If you want a desktop link to Kate, drag-n-drop kde-kate.desktop to the desktop and select Link Here. If you use Copy Here and change any properties later, only the one you edit will change. Using Link Here, editing one edits both.

*You could also change the first line to Encoding=ISO 8859-1 if you edit stuff that isn't compatible with UTF8. I've decided to just set it in Tools > Encoding (that and other user configs are stored in ~/.kde/share/config/katerc).
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Regular Expressions in Kate

Regular Expressions in KateI use regular expressions a lot in Perl. It appears that they work pretty much the same in Kate. While the options aren't all listed, the functions are there.

One thing I had to figure out is how storing works. Maybe I'm just clueless but I am used to $1, $2, etc., with Kate its \1, \2, etc. In the image I match to the start of the line ('^'), escape ('\') the special '!' characters, used \d+ in parenthesis to store one or more digits and used .+ in parenthesis to store one or more characters (long, unique, HTML titles that I wanted to markup as bold).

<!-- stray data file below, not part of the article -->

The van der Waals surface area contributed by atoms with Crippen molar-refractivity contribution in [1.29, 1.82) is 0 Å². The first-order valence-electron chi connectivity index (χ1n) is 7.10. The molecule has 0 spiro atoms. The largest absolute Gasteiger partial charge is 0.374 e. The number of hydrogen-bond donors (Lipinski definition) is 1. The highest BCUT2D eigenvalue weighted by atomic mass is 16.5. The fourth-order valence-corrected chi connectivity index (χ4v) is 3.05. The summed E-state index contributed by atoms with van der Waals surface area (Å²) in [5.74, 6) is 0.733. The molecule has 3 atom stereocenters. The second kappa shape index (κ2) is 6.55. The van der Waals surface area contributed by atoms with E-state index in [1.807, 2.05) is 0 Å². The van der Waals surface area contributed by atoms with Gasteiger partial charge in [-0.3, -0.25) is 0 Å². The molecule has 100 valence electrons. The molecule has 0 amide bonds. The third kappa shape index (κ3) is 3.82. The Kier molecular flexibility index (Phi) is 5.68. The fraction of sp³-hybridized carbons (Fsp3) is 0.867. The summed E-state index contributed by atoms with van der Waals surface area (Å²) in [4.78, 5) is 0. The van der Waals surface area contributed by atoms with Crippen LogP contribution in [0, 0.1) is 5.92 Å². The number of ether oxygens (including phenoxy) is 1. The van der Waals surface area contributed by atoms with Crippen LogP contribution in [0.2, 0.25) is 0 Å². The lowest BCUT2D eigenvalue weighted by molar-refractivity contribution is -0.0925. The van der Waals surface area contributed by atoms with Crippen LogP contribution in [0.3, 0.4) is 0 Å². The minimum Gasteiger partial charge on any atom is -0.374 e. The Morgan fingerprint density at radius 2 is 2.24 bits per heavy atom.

...Exclusions also work. I wanted to exclude titles indented with a space (nbsp;), so I changed (.+) to ([^&]+) so that I could exclude '&' from my 'any character' match. If there was a '&' anywhere else (e.g. in the title text) I would have had to use a more complex match... ([^&>]+)>(.+) would have worked.

...One thing I haven't been able to do is remove blank lines, ^\n and a number of other things don't work.
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Single instance of Kate

Kate: Using Named SessionsI use Kate, like I use Konqueror, with tabs (plugin) and opening / working with multiple files in a single window. Since the introduction of named sessions, opening multiple files in a single instance of Kate requires a couple of tweaks. When opening Kate, open the default session, make any customizations you want, set

   Settings : Configure Kate : Application : Sessions

to look like the screenshot. Close Settings and do Sessions > Save. It seems that the save sessions setting doesn't save interface changes (e.g. toolbar changes). If you do any future interface customizations, do a Sessions > Save before quiting.

   /usr/share/applications/kde/kate.desktop (system wide)
   ~/.local/share/applications/kde-kate.desktop (user only)

   Exec=kate %U
   Exec=kate --use %U

...If the local/user kde-kate.desktop file doesn't exist: Go to the start menu, right-click on kate, select Edit Item (install kdebase-kmenuedit if nothing happens), add --use and save. You will now have an edited kde-kate.desktop.

Feb '09: I was a bit slow to discover that multiple saved sessions and a single instance are not mutually exclusive. From the Sessions menu you can easily create, save, manage and (quick) open sessions. Set "Behavior on Application Startup" (image) to whatever works for you. All a single instance means is that when there's an open session (default, new or saved), all other 'open with kate' requests will be opened in that session.

See also: Using Named Sessions